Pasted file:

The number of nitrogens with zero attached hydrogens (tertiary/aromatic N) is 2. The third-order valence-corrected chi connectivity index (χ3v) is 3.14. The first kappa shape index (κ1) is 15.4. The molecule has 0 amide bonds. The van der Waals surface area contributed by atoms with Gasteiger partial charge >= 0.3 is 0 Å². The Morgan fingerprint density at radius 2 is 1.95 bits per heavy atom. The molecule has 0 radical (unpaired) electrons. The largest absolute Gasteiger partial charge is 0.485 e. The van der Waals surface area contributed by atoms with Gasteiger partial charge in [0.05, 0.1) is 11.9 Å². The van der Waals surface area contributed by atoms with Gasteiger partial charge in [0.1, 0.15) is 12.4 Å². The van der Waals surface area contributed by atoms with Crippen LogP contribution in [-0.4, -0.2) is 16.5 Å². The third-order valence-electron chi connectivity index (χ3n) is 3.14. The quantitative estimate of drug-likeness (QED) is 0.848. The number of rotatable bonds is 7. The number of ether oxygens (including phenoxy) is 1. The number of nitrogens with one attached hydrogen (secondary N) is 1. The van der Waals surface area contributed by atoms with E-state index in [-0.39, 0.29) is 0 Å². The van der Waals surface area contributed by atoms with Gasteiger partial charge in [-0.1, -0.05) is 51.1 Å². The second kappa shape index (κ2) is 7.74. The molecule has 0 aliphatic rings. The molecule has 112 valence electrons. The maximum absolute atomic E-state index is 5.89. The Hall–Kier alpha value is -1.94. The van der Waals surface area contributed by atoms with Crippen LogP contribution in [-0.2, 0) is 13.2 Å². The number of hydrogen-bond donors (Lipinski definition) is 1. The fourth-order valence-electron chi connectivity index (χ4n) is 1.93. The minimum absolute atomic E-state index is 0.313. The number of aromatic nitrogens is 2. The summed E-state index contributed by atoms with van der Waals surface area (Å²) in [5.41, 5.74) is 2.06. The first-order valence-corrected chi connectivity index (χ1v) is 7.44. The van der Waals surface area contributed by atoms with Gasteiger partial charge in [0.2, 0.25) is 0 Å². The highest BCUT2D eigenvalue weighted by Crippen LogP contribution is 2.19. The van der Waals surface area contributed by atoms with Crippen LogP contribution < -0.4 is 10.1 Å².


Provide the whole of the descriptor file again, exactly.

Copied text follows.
The number of nitrogens with zero attached hydrogens (tertiary/aromatic N) is 2. The third-order valence-corrected chi connectivity index (χ3v) is 3.14. The first kappa shape index (κ1) is 15.4. The molecule has 0 amide bonds. The van der Waals surface area contributed by atoms with Gasteiger partial charge >= 0.3 is 0 Å². The Morgan fingerprint density at radius 2 is 1.95 bits per heavy atom. The molecule has 0 radical (unpaired) electrons. The largest absolute Gasteiger partial charge is 0.485 e. The van der Waals surface area contributed by atoms with Gasteiger partial charge in [0.05, 0.1) is 11.9 Å². The van der Waals surface area contributed by atoms with Gasteiger partial charge in [0.1, 0.15) is 12.4 Å². The van der Waals surface area contributed by atoms with Crippen LogP contribution in [-0.4, -0.2) is 16.5 Å². The third-order valence-electron chi connectivity index (χ3n) is 3.14. The quantitative estimate of drug-likeness (QED) is 0.848. The number of rotatable bonds is 7. The number of ether oxygens (including phenoxy) is 1. The number of nitrogens with one attached hydrogen (secondary N) is 1. The van der Waals surface area contributed by atoms with E-state index in [-0.39, 0.29) is 0 Å². The van der Waals surface area contributed by atoms with Gasteiger partial charge in [-0.1, -0.05) is 51.1 Å². The second kappa shape index (κ2) is 7.74. The molecule has 0 aliphatic rings. The molecule has 112 valence electrons. The maximum absolute atomic E-state index is 5.89. The Hall–Kier alpha value is -1.94. The van der Waals surface area contributed by atoms with Crippen LogP contribution in [-0.2, 0) is 13.2 Å². The number of hydrogen-bond donors (Lipinski definition) is 1. The fourth-order valence-electron chi connectivity index (χ4n) is 1.93. The minimum absolute atomic E-state index is 0.313. The number of aromatic nitrogens is 2. The summed E-state index contributed by atoms with van der Waals surface area (Å²) in [5.41, 5.74) is 2.06. The first-order valence-corrected chi connectivity index (χ1v) is 7.44. The van der Waals surface area contributed by atoms with Gasteiger partial charge in [0.2, 0.25) is 0 Å². The highest BCUT2D eigenvalue weighted by Crippen LogP contribution is 2.19. The van der Waals surface area contributed by atoms with Crippen LogP contribution < -0.4 is 10.1 Å².